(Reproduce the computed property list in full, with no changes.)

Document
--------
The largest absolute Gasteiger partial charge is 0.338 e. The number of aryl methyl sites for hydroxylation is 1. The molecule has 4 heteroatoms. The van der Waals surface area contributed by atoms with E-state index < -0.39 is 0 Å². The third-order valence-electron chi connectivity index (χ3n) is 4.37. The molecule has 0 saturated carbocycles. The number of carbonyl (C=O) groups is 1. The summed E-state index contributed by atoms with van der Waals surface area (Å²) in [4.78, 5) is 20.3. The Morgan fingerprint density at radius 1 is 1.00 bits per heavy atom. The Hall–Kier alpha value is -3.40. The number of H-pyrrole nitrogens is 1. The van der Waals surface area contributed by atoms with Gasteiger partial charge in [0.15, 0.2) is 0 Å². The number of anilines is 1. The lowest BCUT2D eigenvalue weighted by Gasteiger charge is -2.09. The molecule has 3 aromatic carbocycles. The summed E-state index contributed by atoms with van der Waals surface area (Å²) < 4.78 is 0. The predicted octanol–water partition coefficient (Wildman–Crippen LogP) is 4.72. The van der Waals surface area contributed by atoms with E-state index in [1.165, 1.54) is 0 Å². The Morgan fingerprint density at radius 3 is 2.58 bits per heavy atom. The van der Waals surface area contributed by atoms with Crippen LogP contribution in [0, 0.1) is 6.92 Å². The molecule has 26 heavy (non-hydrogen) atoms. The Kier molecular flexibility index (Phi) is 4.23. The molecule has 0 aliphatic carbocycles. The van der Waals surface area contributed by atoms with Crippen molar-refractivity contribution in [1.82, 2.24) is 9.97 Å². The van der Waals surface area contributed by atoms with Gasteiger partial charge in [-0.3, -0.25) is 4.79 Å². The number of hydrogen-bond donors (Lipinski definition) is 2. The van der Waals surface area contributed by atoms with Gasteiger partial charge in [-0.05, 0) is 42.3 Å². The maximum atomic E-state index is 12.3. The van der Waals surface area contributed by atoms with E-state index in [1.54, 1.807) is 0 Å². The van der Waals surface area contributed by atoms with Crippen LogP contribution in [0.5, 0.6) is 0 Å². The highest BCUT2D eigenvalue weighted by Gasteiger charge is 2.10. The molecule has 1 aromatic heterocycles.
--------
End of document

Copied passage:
The largest absolute Gasteiger partial charge is 0.338 e. The number of aryl methyl sites for hydroxylation is 1. The molecule has 4 heteroatoms. The van der Waals surface area contributed by atoms with E-state index < -0.39 is 0 Å². The third-order valence-electron chi connectivity index (χ3n) is 4.37. The molecule has 0 saturated carbocycles. The number of carbonyl (C=O) groups is 1. The summed E-state index contributed by atoms with van der Waals surface area (Å²) in [4.78, 5) is 20.3. The Morgan fingerprint density at radius 1 is 1.00 bits per heavy atom. The Hall–Kier alpha value is -3.40. The number of H-pyrrole nitrogens is 1. The van der Waals surface area contributed by atoms with Gasteiger partial charge in [0.15, 0.2) is 0 Å². The number of anilines is 1. The lowest BCUT2D eigenvalue weighted by Gasteiger charge is -2.09. The molecule has 3 aromatic carbocycles. The summed E-state index contributed by atoms with van der Waals surface area (Å²) < 4.78 is 0. The predicted octanol–water partition coefficient (Wildman–Crippen LogP) is 4.72. The van der Waals surface area contributed by atoms with E-state index in [1.165, 1.54) is 0 Å². The Morgan fingerprint density at radius 3 is 2.58 bits per heavy atom. The van der Waals surface area contributed by atoms with Crippen LogP contribution in [0, 0.1) is 6.92 Å². The molecule has 26 heavy (non-hydrogen) atoms. The Kier molecular flexibility index (Phi) is 4.23. The molecule has 0 aliphatic carbocycles. The van der Waals surface area contributed by atoms with Crippen molar-refractivity contribution in [1.82, 2.24) is 9.97 Å². The van der Waals surface area contributed by atoms with Gasteiger partial charge in [-0.3, -0.25) is 4.79 Å². The number of hydrogen-bond donors (Lipinski definition) is 2. The van der Waals surface area contributed by atoms with Gasteiger partial charge in [-0.05, 0) is 42.3 Å². The maximum atomic E-state index is 12.3. The van der Waals surface area contributed by atoms with E-state index in [1.54, 1.807) is 0 Å². The van der Waals surface area contributed by atoms with Crippen LogP contribution in [0.5, 0.6) is 0 Å². The highest BCUT2D eigenvalue weighted by Gasteiger charge is 2.10. The molecule has 1 aromatic heterocycles.